Author: Jill Goatcher
Public protests and angry media outcries abounded in wake of the documentary “Blackfish,” directed by Occidental alumna Gabriela Cowperthwaite ’93. Exposing the dark practices that SeaWorld utilizes to create its famous shows involving trainers interacting with “tamed” orcas led, unsurprisingly, to a lawsuit, and SeaWorld lost.
The Occupational Safety and Health Administration (OSHA) is charged with making sure workers are operating in safe conditions. OSHA filed a suit against SeaWorld after the public, tragic drowning of an orca trainer in February 2010, who was grabbed by the ponytail by resident orca Tilikum to her death at the bottom of a pool. The lawsuit centered around whether the danger of interacting with orcas was justified by the wonder and majesty of humans and animals performing in tandem. The court ruled that the justification didn’t cut it.
No longer will trainers be balancing on the noses of these wild animals. (Source: CC)
Following this decision, SeaWorld is required to have a barrier between animals and trainers at all times. This will completely end the famed shows involving wetsuit-clad trainers riding on the fins of whales, performing acrobatics, and even being present in a close proximity on stage with one another.
The decision made by the court certainly has the potential to further damage the appeal of the water-based theme park, whose visiting numbers have plummeted since the release of “Blackfish.” SeaWorld has argued that they contribute to educating the public on issues related to the animals that live in our nation’s oceans, which is true to the extent that, without a visit to the park, some individuals would not be exposed to marine life and its wonder. However, by making the park into a carnival-like experience depicting marine life as subservient and respondent to human instruction, SeaWorld is completely missing the educational opportunity of demonstrating the interaction between human and whale. Training wild animals to act as an example for an entire species allows humans to think of animals as their property or entertainment, rather than as part of the ecosystem that should be respected and, for its health, largely left alone.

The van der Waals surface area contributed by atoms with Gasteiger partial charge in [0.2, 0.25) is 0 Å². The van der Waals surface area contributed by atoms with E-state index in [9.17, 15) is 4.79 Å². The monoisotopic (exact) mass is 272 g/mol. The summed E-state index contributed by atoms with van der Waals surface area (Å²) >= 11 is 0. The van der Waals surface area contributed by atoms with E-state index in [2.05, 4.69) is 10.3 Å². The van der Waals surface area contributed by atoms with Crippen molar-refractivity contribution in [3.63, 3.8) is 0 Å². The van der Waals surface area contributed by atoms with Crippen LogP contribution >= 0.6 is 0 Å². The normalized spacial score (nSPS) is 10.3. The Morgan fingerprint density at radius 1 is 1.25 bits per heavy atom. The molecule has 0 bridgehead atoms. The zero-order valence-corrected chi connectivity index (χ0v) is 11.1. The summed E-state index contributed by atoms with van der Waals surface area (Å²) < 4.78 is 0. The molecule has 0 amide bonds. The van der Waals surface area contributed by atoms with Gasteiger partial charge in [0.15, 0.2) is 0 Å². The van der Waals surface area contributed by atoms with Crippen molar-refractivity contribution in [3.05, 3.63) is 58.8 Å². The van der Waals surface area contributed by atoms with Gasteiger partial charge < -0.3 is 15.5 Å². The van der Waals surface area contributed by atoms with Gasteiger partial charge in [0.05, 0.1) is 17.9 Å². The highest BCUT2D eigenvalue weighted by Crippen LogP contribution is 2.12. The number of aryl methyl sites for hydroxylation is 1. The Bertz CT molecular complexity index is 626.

The experience of SeaWorld is sharply contrasted with other opportunities to see orcas outside of a tiny pool. On an orca tour boat in the Puget Sound, naturalists work with boat captains to track orca pods, but leave a safe space to make sure that the boat and its passengers don’t intrude on the natural activities of the whales. SeaWorld does the complete opposite — it forces animals to act completely adverse to their biological intuition, which results in miseducation and danger for those charged with training and interacting with the orcas. The decision of the court is the right one. SeaWorld needs to take responsibility for the damage they are causing on both orcas and humans, both inside and outside the gates of the theme park.
Jill Goatcher is a senior politics major and marine biology minor. She can be reached at email@example.com or on Twitter @WklyJGoatcher.
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